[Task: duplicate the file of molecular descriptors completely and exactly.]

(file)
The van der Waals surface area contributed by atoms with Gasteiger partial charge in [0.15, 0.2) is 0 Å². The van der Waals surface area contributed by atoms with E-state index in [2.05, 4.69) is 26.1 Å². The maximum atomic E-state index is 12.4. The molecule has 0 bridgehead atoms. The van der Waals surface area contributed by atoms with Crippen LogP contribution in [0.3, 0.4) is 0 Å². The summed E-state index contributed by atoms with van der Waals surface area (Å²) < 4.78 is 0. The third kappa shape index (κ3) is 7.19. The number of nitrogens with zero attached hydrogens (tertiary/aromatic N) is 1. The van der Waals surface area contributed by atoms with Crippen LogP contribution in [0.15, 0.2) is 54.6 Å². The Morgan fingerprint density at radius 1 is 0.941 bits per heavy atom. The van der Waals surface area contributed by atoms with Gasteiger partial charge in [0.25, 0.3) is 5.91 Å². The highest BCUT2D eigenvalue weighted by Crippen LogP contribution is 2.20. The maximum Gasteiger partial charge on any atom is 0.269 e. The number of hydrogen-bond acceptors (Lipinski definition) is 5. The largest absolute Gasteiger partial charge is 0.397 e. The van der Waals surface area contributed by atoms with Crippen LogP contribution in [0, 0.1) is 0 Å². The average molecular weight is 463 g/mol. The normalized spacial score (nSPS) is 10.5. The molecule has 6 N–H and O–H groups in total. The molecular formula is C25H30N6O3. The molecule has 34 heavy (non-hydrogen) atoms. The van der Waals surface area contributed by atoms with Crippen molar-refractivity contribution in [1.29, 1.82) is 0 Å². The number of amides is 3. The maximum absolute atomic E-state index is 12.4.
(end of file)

The van der Waals surface area contributed by atoms with Gasteiger partial charge in [0.15, 0.2) is 0 Å². The van der Waals surface area contributed by atoms with E-state index in [2.05, 4.69) is 26.1 Å². The maximum atomic E-state index is 12.4. The molecule has 0 bridgehead atoms. The van der Waals surface area contributed by atoms with Crippen LogP contribution in [0.3, 0.4) is 0 Å². The summed E-state index contributed by atoms with van der Waals surface area (Å²) < 4.78 is 0. The third kappa shape index (κ3) is 7.19. The number of nitrogens with zero attached hydrogens (tertiary/aromatic N) is 1. The van der Waals surface area contributed by atoms with Crippen LogP contribution in [0.15, 0.2) is 54.6 Å². The Morgan fingerprint density at radius 1 is 0.941 bits per heavy atom. The van der Waals surface area contributed by atoms with Gasteiger partial charge in [0.25, 0.3) is 5.91 Å². The highest BCUT2D eigenvalue weighted by Crippen LogP contribution is 2.20. The maximum Gasteiger partial charge on any atom is 0.269 e. The number of hydrogen-bond acceptors (Lipinski definition) is 5. The largest absolute Gasteiger partial charge is 0.397 e. The van der Waals surface area contributed by atoms with Crippen LogP contribution in [0, 0.1) is 0 Å². The average molecular weight is 463 g/mol. The normalized spacial score (nSPS) is 10.5. The molecule has 6 N–H and O–H groups in total. The molecular formula is C25H30N6O3. The molecule has 34 heavy (non-hydrogen) atoms. The van der Waals surface area contributed by atoms with Crippen molar-refractivity contribution in [1.29, 1.82) is 0 Å². The number of amides is 3. The maximum absolute atomic E-state index is 12.4.